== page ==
Israeli Arabs reject Liberman's bid for land exchange with Palestinians

Not Israel, the Palestinian Authority, or the Americans are considering this proposal during the negotiations, MK Ahmed Tibi said.

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January 6, 2014 00:28
3 minute read.
Ahmed Tibi at Israel Institute of Democracy forum

Ahmed Tibi at Israel Institute of Democracy forum 370. (photo credit: Courtesy IDI)

 
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Israeli Arabs reacted strongly against Foreign Minister Avigdor Liberman’s call on Sunday for a land swap that would include some Israeli Arab areas in any future deal with the Palestinians.

Liberman said that the land exchanges would be based roughly on the path of Route 6, which shadows the security barrier through the center of the country, and would leave many Arab towns on the eastern side of the border of a future Palestinian state.

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“This not a serious proposal. Not Israel, the Palestinian Authority, or the Americans are considering this proposal during the negotiations, but it is a plan of one person – Liberman,” United Arab List-Ta’al MK Ahmed Tibi told The Jerusalem Post on Sunday. “And even if the proposal were raised, it would be rejected.”

Tibi said the proposal, which Liberman has previously raised, seeks to enhance the Jewish character of the state, therefore “necessitating the expulsion of thousands of Arabs. One of the reasons why we Arab MKs are against a Jewish state is because that means fewer Arabs,” said Tibi.

Tibi asked why the plan deals only with some communities near what would be a future border between the two states, but does not include other Arab communities in Israel, such as in the Galilee.

“The person who is behind the proposal to cancel citizenship of the indigenous population is himself a new citizen to the country, immigrating in the 1970s,” he said referring to Liberman.

Asked about Liberman’s statement that Israel should accept no refugees in any deal, Tibi responded that “there will not be a peace deal without dealing with the problem of the refugees.”



“Israel needs to take responsibility for the refugees from a legal and moral point of view,” he said, pointing out that in past negotiations Israel “agreed to accept some refugees, so the problem is the number, not the principle. And despite what [US] Secretary of State John Kerry says, the sides are not close to a deal.”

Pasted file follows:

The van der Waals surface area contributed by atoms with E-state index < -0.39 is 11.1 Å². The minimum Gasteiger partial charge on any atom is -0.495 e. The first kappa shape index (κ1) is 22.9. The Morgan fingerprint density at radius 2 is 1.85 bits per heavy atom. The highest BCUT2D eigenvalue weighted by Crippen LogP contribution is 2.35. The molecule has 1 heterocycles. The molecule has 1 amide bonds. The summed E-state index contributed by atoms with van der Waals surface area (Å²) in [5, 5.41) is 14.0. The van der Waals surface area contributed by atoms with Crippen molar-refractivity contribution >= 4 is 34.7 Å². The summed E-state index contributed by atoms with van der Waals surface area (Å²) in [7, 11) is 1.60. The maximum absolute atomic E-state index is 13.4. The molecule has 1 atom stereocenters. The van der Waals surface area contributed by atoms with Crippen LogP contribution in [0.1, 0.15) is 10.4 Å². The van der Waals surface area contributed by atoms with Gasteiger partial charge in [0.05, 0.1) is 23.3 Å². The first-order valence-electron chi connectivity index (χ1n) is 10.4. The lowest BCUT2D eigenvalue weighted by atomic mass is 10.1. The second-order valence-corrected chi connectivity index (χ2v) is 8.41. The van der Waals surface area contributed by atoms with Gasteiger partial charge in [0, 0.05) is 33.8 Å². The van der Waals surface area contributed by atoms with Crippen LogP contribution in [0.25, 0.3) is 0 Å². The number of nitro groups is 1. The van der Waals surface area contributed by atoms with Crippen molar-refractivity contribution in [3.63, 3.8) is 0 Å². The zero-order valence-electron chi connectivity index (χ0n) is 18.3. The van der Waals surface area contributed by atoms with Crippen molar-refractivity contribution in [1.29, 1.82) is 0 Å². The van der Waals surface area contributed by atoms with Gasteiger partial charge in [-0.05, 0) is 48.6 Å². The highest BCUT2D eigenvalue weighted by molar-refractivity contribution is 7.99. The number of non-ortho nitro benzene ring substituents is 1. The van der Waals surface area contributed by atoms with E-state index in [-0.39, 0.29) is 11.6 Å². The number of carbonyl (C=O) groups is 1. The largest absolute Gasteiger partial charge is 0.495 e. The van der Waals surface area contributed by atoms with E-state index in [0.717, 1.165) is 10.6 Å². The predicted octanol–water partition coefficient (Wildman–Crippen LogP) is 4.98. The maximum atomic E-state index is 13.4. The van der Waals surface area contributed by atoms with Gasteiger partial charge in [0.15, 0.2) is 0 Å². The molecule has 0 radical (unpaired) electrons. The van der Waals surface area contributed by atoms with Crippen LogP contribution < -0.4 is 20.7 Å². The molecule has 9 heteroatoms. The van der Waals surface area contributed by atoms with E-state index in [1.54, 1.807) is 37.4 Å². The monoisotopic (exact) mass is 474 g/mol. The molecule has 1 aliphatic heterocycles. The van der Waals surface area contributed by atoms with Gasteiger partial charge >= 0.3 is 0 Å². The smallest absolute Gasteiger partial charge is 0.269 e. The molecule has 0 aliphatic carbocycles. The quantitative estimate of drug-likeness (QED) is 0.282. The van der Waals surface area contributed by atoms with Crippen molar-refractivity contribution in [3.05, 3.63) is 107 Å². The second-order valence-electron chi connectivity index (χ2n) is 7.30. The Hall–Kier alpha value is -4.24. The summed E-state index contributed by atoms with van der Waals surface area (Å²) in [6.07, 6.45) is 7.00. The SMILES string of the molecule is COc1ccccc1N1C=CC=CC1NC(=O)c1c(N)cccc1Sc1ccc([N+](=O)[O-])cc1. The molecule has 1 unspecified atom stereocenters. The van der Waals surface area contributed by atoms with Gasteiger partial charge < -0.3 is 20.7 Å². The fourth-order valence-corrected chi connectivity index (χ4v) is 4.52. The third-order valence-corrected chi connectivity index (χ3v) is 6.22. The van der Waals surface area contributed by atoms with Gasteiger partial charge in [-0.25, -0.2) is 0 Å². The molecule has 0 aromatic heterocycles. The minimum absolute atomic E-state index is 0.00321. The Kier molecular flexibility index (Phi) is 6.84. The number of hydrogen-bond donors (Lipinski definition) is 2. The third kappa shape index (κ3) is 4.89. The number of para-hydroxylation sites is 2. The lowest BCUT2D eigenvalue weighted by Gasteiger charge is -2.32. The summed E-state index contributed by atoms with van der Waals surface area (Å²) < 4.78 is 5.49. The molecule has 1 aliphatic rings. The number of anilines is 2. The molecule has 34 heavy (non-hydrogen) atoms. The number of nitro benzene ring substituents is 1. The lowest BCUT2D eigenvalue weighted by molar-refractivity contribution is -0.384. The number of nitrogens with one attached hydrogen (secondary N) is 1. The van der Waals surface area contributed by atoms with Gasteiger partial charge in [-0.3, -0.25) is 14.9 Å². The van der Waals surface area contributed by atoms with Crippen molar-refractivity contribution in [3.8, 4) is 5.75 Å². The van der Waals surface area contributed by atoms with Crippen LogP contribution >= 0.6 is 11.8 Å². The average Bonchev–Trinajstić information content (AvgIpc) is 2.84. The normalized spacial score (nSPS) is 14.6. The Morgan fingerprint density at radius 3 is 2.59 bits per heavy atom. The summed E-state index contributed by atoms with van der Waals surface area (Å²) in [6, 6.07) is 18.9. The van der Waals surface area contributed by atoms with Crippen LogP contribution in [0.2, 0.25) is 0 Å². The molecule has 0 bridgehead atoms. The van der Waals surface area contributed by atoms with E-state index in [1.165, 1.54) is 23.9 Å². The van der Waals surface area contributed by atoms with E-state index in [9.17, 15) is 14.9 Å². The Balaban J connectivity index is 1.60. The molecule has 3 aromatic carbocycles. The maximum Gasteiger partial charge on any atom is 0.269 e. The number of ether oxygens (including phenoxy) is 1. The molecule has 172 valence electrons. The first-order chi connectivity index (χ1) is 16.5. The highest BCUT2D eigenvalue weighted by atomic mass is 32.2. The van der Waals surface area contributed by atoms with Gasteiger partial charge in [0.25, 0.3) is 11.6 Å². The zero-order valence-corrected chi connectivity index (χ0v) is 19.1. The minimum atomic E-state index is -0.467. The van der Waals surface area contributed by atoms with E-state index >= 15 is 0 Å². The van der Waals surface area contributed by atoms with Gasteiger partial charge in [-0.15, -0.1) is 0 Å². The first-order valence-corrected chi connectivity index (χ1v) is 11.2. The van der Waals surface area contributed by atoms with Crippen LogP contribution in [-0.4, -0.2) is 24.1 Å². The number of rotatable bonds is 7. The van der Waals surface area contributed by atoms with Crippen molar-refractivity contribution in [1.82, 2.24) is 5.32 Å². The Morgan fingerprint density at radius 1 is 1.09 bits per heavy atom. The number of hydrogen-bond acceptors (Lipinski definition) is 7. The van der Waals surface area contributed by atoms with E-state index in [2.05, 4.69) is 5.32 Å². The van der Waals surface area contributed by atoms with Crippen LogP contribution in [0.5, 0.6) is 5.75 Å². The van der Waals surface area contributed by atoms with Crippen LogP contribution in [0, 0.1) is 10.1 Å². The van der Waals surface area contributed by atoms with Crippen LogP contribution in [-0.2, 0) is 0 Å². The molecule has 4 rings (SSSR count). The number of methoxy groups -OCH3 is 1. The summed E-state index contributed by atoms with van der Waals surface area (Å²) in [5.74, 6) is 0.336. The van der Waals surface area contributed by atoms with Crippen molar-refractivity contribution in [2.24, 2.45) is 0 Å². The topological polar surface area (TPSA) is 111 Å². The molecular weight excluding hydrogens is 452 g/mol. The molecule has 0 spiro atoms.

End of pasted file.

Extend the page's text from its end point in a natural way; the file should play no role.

MK Jamal Zahalka, the head of the Balad Party, told the Post that Israeli Arabs are strongly against Liberman’s proposal and that “more than 99 percent are against it.”

Liberman thinks he can force his plan on the Arabs, but he has no partner for his plan, he said.

Liberman has succeeded in “putting a question mark on our citizenship,” meaning he wants “to weaken Israeli Arabs,” said Zahalka.

Asked if there is logic in uniting Israeli Arabs with Palestinians in the West Bank due to similar national affiliation, he responded that Israeli Arabs refuse to have their community further divided.

There can either be “the borders of 1947 or 1967, but the state cannot separate us from the Galilee or Nazareth,” he said.

Asked if there is a chance of an agreement between Israel and the Palestinians, he said there is no chance of an agreement “with the current extremist Right-wing Israeli government.”

“Only with external pressure would it be possible,” he said adding that until now such pressure has not been forthcoming from the US administration.

Mohamed Samara, a chemical engineer and football coach who spoke with the Post, is a resident of Tira, an Israeli Arab city to the west of Rout 6. He said he is against Liberman’s plan.

“We are happy here; we have all the rights and live well and don’t want to be sacrificed,” said Samara.

“We do not want to be in a Palestinian state, under a new political area,” he said. “We work here,” he said, noting that his city has good relation with Jews.

Asked if he identifies with Palestinians in the West Bank, Samara responded that he has feelings for them and has some family members that live there.

However, at the same time Samara says he identifies with being an Israeli citizen.

Asked what percentage of residents of Tira would agree with his views, he responded, “90 percent.”

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